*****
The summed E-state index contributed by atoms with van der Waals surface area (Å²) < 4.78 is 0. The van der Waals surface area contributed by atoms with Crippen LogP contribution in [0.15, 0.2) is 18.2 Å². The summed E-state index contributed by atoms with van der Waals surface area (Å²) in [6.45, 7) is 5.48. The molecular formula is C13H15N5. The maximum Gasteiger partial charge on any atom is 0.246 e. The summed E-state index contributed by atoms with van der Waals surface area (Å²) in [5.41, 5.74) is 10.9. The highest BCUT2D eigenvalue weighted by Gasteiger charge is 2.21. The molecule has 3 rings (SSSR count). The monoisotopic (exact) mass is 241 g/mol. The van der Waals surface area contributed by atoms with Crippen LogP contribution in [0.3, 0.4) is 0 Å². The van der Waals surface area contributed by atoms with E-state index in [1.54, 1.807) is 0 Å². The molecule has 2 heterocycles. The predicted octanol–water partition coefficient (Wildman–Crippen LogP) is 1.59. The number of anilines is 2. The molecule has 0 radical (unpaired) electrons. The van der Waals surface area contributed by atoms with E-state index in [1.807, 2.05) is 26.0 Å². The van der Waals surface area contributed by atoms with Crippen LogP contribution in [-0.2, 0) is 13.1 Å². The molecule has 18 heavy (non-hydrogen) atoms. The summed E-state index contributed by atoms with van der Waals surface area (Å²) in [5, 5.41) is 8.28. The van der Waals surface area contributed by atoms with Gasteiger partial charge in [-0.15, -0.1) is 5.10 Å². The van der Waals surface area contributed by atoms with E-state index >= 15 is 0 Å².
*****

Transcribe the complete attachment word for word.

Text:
The summed E-state index contributed by atoms with van der Waals surface area (Å²) < 4.78 is 0. The van der Waals surface area contributed by atoms with Crippen LogP contribution in [0.15, 0.2) is 18.2 Å². The summed E-state index contributed by atoms with van der Waals surface area (Å²) in [6.45, 7) is 5.48. The molecular formula is C13H15N5. The maximum Gasteiger partial charge on any atom is 0.246 e. The summed E-state index contributed by atoms with van der Waals surface area (Å²) in [5.41, 5.74) is 10.9. The highest BCUT2D eigenvalue weighted by Gasteiger charge is 2.21. The molecule has 3 rings (SSSR count). The monoisotopic (exact) mass is 241 g/mol. The van der Waals surface area contributed by atoms with Crippen LogP contribution in [0.3, 0.4) is 0 Å². The van der Waals surface area contributed by atoms with E-state index in [1.54, 1.807) is 0 Å². The molecule has 2 heterocycles. The predicted octanol–water partition coefficient (Wildman–Crippen LogP) is 1.59. The number of anilines is 2. The molecule has 0 radical (unpaired) electrons. The van der Waals surface area contributed by atoms with E-state index in [1.807, 2.05) is 26.0 Å². The van der Waals surface area contributed by atoms with Crippen LogP contribution in [-0.2, 0) is 13.1 Å². The molecule has 18 heavy (non-hydrogen) atoms. The summed E-state index contributed by atoms with van der Waals surface area (Å²) in [5, 5.41) is 8.28. The van der Waals surface area contributed by atoms with Gasteiger partial charge in [-0.15, -0.1) is 5.10 Å². The van der Waals surface area contributed by atoms with E-state index >= 15 is 0 Å².